Agency will ‘miss the targets for reducing cancer, heart and lung disease’

For World No Tobacco Day 2020, an international group of independent experts with no conflicting links to the tobacco or vaping industry has sharply criticized the World Health Organization for its backward-looking approach to innovation and new technology, such as vaping products. Experts say they are exasperated by the WHO’s dogmatic hostility towards new technology and fear the U.N. health agency will squander the opportunity to avoid millions of premature deaths that will be caused by smoking.

Professor David Abrams of the School of Global Public Health, New York University, said:

“We know beyond reasonable doubt that vaping and other smoke-free nicotine products are very much less risky than smoking, and that those who switch completely see rapid improvements in their health. Yet the WHO continues to promote the outright prohibition or extreme regulation of these products. How can it make sense to ban the much safer product when cigarettes are available everywhere?”

The group expressed concern that WHO would miss key international objectives for reducing cancer, heart and lung disease.  The Sustainable Development Goals [1] require a one-third reduction in death rates from non-communicable diseases.  Emeritus Professor Robert Beaglehole of the University of Auckland, New Zealand and former director of WHO’s Department of Chronic Diseases and Health Promotion commented:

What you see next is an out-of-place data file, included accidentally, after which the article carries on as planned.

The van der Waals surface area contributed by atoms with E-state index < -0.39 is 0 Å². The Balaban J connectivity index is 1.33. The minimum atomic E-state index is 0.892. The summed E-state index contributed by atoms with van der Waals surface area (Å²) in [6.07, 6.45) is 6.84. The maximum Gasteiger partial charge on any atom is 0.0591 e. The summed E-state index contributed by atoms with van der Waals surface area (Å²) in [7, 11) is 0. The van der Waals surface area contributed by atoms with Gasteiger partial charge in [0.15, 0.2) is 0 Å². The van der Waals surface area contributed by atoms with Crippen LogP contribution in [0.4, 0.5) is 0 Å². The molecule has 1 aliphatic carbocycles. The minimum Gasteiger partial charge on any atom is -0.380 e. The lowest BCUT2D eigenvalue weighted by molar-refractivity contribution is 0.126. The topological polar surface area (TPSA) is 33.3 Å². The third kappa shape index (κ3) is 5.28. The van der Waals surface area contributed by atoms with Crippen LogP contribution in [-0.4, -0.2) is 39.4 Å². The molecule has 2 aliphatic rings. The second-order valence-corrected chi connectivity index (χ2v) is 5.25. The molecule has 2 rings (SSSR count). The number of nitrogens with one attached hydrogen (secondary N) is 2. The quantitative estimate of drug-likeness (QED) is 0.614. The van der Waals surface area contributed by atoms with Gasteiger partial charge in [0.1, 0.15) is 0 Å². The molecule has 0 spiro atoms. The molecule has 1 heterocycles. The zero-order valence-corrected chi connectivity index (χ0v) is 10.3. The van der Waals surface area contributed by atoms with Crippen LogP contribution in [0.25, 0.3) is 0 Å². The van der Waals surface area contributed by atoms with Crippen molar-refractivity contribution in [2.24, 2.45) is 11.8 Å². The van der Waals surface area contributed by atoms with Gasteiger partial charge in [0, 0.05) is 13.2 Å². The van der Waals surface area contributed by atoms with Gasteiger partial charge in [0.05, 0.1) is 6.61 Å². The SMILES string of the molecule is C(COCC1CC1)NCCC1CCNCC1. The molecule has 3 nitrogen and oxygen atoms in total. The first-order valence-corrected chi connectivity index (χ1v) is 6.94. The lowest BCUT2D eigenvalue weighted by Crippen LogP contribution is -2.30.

“Unless it does something different and embraces innovation in tobacco policy, WHO will miss the targets for reducing cancer, heart and lung disease by some distance.  Encouraging people to switch to low risk alternatives to smoking could make a large difference to the burden of disease by 2030 if WHO got behind the idea instead of blocking it.”

The longest-serving state attorney general in U.S. history, Tom Miller, who played a leading role in bringing the tobacco industry to account in groundbreaking lawsuit, claimed WHO has lost its sense of mission and purpose. Miller said:

“It’s as if the WHO has forgotten what it is there to do – to save lives and reduce disease. We can do that by helping and encouraging consumers to switch from cigarettes to lower-risk products. This means being honest about the much lower risks and by using smarter regulation to make switching more attractive.”

Read full article here.

Iowa Department of Justice Office of the Attorney General – News Release – May 29, 2020.

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